And who alerted these people to the nest? Some heavily binoculared birder up from the soft South? Far from it! (here you uncynically insert Mr Eyre’s link because I believe he was pleased. What intelligent educated person would not be?)

    And then perhaps Mark, you could go on to describe us as Derbyshire, Conservation Capital of the North.

    And we could all start living up to it.

  6. Well “English breeding Hen Harrier population increases by a third in one year” does sound like quite an exciting news headline.

    I wonder what the increase would have been if a few other moorland estates hadn’t benefited from the presence of gamekeepers during the year….

  7. Mark,think you are probably the reason for at least Hen Harriers having a better year even if there is a long way to go at least a start is being made in improved numbers of Chicks fledged.
    Just maybe if some like Geoff Eyre have had a change in attitude we have at some point give them credit,maybe it is also partly due to N T.We need to consider that he could just as easily destroyed the nest as reported it.
    Even if he just wanted to look good or whatever the reason it is a start hopefully of better times in the lovely Peak.

  8. Stephen Murphy: A future for the Hen Harrier in England?

    A talk by Natural England tomorrow at “In the Bog” conference, Sheffield.

    Looking forward to hearing what they are planning to do ….

    1. Just located the abstract to NE presentation ….

      Stephen Murphy, ornithologist, lead advisor, Natural England and John Moores University, Liverpool [email protected]

      A future for the Hen Harrier in England?

      Since 2002 Natural England’s Hen Harrier Recovery Project has monitored the numbers of breeding Hen Harriers in England. The English Hen Harrier population is now critically small. In 2013, there were only two breeding attempts in England, both of which were unsuccessful. In 2014, three pairs have attempted to breed. Between 2002 and 2008, productivity from successful nests was high, but very few nesting attempts were successful on grouse moors. There is compelling evidence that persecution is one of the main factors responsible for recent worrying declines. Once a population is reduced to just a handful of birds other limiting factors such as disease, and stochastic events, including adverse weather conditions, can become significant.

      For the first time, new tracking technologies have been used to monitor the dispersal of Hen Harriers during the non-breeding season. The development of lightweight satellite transmitters has enabled hen harrier dispersal to be modelled free of the observer bias associated with previous marking techniques. This has highlighted important areas for the species in the UK and Europe, revealed a complex range of dispersal strategies from sedentary to full migrant, and confirmed that high overwinter mortality limits recruitment to the breeding population.

      So, 12 years of monitoring …. & ???

      Maybe a recommendation that keepers be tagged as well given there are so few HHs lefty to tag? Let’s see what they say tomorrow ….

      1. It is a disgrace that publicly funded tracking work, supposedly delivered by a Non Departmental Public Body, is being supressed. Clearly because the current administration doesn’t want to see elements of its core support embarrassed.

        As John Miles hinted elsewhere, it does seem like raptor persecution in the Uplands has hit new highs in recent years. And Defra’s position is supine. Their place should be to administer policy, and the stated policy is that this bird is a protected species. The huntin’ shootin’ and fishin’ wing of the Tory part’s view of policy is clearly different to their stated Government policy and yet it seems to be the former that forms the basis of Defra’s response. Pathetic.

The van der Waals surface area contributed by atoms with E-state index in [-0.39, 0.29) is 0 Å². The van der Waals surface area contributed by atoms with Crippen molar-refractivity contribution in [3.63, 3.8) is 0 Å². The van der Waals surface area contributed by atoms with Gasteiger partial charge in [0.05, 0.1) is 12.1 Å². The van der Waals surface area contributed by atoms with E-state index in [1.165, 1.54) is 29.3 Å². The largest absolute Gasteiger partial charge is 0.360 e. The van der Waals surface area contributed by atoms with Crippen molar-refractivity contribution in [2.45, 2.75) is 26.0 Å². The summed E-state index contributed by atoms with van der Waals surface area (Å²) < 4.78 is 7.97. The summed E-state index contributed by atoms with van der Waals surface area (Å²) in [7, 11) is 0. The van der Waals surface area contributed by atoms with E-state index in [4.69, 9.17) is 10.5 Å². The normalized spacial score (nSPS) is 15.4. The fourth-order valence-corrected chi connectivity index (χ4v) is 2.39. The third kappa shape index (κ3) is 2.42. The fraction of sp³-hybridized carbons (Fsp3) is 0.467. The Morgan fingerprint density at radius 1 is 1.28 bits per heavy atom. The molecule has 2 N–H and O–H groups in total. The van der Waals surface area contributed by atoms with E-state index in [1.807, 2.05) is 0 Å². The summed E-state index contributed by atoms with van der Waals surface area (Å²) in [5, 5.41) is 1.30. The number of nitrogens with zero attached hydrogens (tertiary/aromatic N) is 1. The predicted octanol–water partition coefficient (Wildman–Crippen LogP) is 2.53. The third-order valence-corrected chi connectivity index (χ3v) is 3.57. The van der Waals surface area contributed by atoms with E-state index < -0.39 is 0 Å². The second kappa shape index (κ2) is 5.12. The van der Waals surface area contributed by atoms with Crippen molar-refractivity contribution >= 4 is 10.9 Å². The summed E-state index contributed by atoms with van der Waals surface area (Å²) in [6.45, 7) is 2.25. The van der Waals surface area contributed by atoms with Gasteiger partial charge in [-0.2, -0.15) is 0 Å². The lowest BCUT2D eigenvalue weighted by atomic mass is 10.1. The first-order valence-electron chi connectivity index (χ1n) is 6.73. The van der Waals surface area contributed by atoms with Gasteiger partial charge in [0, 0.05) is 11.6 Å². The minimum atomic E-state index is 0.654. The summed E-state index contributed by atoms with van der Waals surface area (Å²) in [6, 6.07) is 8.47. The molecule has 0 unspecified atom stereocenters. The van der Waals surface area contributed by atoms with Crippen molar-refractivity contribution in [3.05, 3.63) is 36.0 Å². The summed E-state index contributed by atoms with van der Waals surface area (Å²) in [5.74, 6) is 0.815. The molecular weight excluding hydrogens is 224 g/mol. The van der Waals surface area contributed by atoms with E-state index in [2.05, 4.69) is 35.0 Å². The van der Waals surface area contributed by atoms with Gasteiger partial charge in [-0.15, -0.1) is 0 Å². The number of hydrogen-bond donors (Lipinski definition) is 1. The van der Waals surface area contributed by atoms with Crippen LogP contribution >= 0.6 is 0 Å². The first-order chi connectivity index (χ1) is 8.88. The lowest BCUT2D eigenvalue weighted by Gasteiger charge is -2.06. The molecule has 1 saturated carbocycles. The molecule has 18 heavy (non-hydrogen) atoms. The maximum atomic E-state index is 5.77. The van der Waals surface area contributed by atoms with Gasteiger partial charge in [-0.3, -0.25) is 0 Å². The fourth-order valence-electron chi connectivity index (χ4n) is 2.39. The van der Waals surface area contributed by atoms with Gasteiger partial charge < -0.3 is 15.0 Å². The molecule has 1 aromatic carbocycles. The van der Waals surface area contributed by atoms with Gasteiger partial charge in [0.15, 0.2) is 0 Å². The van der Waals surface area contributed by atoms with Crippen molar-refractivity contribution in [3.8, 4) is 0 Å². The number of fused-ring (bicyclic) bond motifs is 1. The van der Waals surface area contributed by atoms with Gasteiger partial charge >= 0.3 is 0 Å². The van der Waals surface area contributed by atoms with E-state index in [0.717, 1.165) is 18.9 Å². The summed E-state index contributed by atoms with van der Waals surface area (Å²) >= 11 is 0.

9. Of course four is better than three and may be just may be Mr Eyre has seen the light he deserves the benefit of the doubt. The proof however will be how many of this year’s adults return next year to breed accompanied by this year’s young to all three of this year’s breeding areas, may be also hopefully to the many thousands of suitable acres in Yorkshire Durham and Northumberland as well, a successful breeding nucleus in each would indeed be a wondrous new beginning.
    We need to keep the pressure on, so far its just four small but significant steps to recovery .

  10. Our household did glow with something rather akin to unconfined joy when the news broke last night. Hen harriers (and by the way short eared owls) breeding, flying, living well in the Peak District and returning safely to it, are what we want. Don’t really care how we get there.

    So buoyed up by all this joy, I will now be writing to my local MP, to explain that we need the data on what happened to the tagged hen harriers publicly available. I have to confess that I hadn’t realised that data was not not in the public domain so joy is rather more confined this morning.

  11. But forgive me for being thick, but if those hen harriers are satellite tagged and any member of the public can look online and tell which area they in are like the BTO cuckoos, would they be safe?

  12. I signed the petition and believe it to be the optimum solution to loss of birds of prey and other wildlife from driven grouse moors. I’m also regularly incensed at the attitude of the police and judicial system to wildlife crime.
    The improved attitude by the RSPB to bird of prey protection this year is not only noticeable but very welcome, and I hope the resolve stiffens further.
    I would also wish to thank, without reservation, Geoff Eyre for his reporting of the nest.
    You also have my full support, despite my agreement some of the many definitions describing the article.

    1. They still have to survive the winter …. but let’s think positively and carry on the campaigning in the interim?

      Guess what, whilst an interesting talk by a NE member of staff (clearly passionate about the Hen Harrier, his PhD subject) there was a very polite refusal to discuss the ongoing persecution of it (was that hierarchy) so …. ‘moor anon’.

      Susan, sadly I’d be inclined to agree with Hilary. Data on any free flying birds currently being tracked needs to be safeguarded. Data on locations of any dead birds found might be open for debate but if they’d been shot or otherwise destroyed the odds are that the satelite would have been similarly dealt with?